V Ramakrishnan, Bloomberg News

Futures on the S&P 500 rose 0.1 percent as of 6:20 a.m. in New York. The underlying gauge rose 0.8 percent Thursday, with American Express surging nearly 6 percent to pace gains in the financial group after its results topped estimates.

Banking

Deutsche Bank is First Bank Busted for Breaking Volcker Rule
Jesse Hamilton, Bloomberg News

Deutsche Bank AG was hit with the Federal Reserve’s first major fine for failing to ensure traders abide by the Volcker Rule’s ban on risky market bets — and will also pay even more for letting currency desks chat online with competitors, allegedly revealing positions. The simultaneous sanctions, totaling almost $157 million, fault lax oversight of traders that persisted into last year.

Mnuchin targets FDIC powers, Volcker as top reg priorities
John Heltman, American Banker 

Treasury Secretary Steven Mnuchin criticized provisions in the Dodd-Frank Act allowing regulators to unwind failing financial institutions and barring banks from proprietary trading, saying fixes to those measures would be included in regulatory recommendations to the president due this summer.

High-stakes vote on Wells Fargo board also tests proxy adviser ISS
Ross Kerber and Dan Freed, Reuters 

A high-stakes shareholder vote at Wells Fargo & Co (WFC.N) next week will determine whether the bank has done enough to retain investor confidence after its phony-account scandal, and whether a leading proxy adviser wields enough clout to help oust most of its board. In one of its toughest shareholder notes, Institutional Shareholder Services (ISS) recommended earlier this month that investors vote against 12 of the 15 directors on Wells Fargo’s ballot at the company’s annual meeting on April 25, including independent chairman Stephen Sanger. ISS argued they had all failed in their oversight duties.

Trump’s Pick to Regulate Banks is Hardly a Shake-Up
Peter Coy, Bloomberg News

The populist, end-the-Fed wing of the Republican Party isn’t going to like President Trump’s choice for the critical job of overseeing bank regulation at the Federal Reserve. Randal Quarles, who founded and runs a Utah investment firm named Cynosure Group, is a Wall Street lawyer who worked for both Bush presidents and is married to a member of the powerful and wealthy Eccles family—as in Marriner Eccles, who was chairman of the Federal Reserve from 1934 to 1948.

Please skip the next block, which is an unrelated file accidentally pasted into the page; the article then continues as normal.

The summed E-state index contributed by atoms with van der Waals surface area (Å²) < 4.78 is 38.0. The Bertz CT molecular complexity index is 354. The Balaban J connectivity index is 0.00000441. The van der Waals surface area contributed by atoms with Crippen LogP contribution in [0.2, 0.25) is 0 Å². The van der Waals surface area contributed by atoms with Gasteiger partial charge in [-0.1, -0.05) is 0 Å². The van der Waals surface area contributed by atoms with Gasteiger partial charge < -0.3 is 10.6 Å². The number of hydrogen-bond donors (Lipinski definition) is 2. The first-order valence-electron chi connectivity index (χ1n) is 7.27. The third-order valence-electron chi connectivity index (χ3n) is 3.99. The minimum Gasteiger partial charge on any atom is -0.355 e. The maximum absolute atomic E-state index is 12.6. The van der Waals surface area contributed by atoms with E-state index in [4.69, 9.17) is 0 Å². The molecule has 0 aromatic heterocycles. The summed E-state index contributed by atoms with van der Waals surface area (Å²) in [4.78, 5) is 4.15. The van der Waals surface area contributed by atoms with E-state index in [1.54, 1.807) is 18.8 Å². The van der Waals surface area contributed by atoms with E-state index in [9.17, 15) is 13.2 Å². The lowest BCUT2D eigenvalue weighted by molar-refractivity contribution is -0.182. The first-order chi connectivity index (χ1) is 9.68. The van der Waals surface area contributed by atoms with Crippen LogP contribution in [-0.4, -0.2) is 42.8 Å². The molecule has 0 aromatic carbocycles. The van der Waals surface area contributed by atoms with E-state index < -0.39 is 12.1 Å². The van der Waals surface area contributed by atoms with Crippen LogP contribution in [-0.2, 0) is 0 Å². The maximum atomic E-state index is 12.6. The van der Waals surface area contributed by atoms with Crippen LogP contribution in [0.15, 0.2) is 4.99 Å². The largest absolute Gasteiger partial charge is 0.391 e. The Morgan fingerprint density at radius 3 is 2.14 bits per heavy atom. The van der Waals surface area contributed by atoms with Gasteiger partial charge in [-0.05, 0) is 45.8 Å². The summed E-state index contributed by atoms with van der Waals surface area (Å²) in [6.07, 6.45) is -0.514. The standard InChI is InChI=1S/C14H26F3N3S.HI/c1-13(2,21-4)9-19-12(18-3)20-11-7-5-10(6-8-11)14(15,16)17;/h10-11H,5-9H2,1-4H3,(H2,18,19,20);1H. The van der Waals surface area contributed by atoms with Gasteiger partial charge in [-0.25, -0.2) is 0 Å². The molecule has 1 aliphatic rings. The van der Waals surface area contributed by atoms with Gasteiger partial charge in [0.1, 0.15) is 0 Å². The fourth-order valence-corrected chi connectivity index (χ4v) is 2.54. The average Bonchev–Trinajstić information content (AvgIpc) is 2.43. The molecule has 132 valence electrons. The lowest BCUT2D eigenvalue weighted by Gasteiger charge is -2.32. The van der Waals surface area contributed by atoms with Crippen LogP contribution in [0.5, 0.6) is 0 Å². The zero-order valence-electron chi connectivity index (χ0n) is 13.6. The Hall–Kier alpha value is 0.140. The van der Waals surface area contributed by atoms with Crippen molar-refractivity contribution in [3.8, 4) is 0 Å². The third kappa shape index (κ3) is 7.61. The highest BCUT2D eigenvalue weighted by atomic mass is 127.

Financial Products and Investments

SEC enforcement actions against broker-dealers up 20%
InvestmentNews

SEC enforcement actions against broker-dealers were up 20% in the first half of the government’s fiscal year, and now account for a quarter of all enforcement actions by the agency, according to a report from Cornerstone Research. Last year during the October-through-March period, actions against broker-dealers accounting for one-fifth of the SEC’s enforcement activities.

AIG Said Considering Duperreault Among Options for CEO Role
Sonali Basak et al., Bloomberg News

American International Group Inc. is weighing a plan to hire Brian Duperreault as the company’s seventh chief executive officer since 2005, according to people familiar with the board’s deliberations. Other candidates are still being considered as the board seeks a replacement for outgoing CEO Peter Hancock, said one of the people, who asked not to be identified discussing private deliberations.

Housing and GSEs

MBA to Congress: Here’s the roadmap you need to tackle GSE reform
Brena Swanson, HousingWire

On Sept. 6, 2008, the Federal Housing Finance Agency placed Fannie Mae and Freddie Mac into conservatorship. Nearly nine year later, this is where the two government-sponsored enterprises remain, with little meaningful effort over the years to change the status quo. Until now.